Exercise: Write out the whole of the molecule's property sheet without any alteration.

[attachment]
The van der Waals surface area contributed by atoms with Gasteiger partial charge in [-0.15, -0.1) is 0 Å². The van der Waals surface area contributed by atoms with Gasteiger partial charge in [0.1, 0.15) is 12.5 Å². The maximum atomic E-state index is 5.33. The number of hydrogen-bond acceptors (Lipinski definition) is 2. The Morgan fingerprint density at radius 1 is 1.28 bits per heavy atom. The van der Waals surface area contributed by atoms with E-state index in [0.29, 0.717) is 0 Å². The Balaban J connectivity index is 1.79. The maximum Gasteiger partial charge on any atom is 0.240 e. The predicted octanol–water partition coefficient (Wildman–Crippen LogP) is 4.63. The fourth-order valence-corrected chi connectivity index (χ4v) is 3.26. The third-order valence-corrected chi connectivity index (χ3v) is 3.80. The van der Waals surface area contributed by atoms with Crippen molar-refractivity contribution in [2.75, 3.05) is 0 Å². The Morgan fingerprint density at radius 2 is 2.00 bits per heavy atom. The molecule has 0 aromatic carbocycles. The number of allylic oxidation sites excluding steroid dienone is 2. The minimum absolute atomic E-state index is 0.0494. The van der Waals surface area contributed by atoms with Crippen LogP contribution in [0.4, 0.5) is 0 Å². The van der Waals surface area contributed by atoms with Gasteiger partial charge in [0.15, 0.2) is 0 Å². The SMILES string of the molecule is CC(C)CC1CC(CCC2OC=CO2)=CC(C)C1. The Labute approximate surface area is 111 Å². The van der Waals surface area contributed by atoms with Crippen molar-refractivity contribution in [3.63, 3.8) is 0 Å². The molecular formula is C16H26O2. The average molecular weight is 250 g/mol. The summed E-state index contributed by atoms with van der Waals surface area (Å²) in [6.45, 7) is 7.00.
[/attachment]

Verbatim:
The van der Waals surface area contributed by atoms with Gasteiger partial charge in [-0.15, -0.1) is 0 Å². The van der Waals surface area contributed by atoms with Gasteiger partial charge in [0.1, 0.15) is 12.5 Å². The maximum atomic E-state index is 5.33. The number of hydrogen-bond acceptors (Lipinski definition) is 2. The Morgan fingerprint density at radius 1 is 1.28 bits per heavy atom. The van der Waals surface area contributed by atoms with E-state index in [0.29, 0.717) is 0 Å². The Balaban J connectivity index is 1.79. The maximum Gasteiger partial charge on any atom is 0.240 e. The predicted octanol–water partition coefficient (Wildman–Crippen LogP) is 4.63. The fourth-order valence-corrected chi connectivity index (χ4v) is 3.26. The third-order valence-corrected chi connectivity index (χ3v) is 3.80. The van der Waals surface area contributed by atoms with Crippen molar-refractivity contribution in [2.75, 3.05) is 0 Å². The Morgan fingerprint density at radius 2 is 2.00 bits per heavy atom. The molecule has 0 aromatic carbocycles. The number of allylic oxidation sites excluding steroid dienone is 2. The minimum absolute atomic E-state index is 0.0494. The van der Waals surface area contributed by atoms with Crippen LogP contribution in [0.4, 0.5) is 0 Å². The van der Waals surface area contributed by atoms with Gasteiger partial charge in [0.15, 0.2) is 0 Å². The SMILES string of the molecule is CC(C)CC1CC(CCC2OC=CO2)=CC(C)C1. The Labute approximate surface area is 111 Å². The van der Waals surface area contributed by atoms with Crippen molar-refractivity contribution in [3.63, 3.8) is 0 Å². The molecular formula is C16H26O2. The average molecular weight is 250 g/mol. The summed E-state index contributed by atoms with van der Waals surface area (Å²) in [6.45, 7) is 7.00.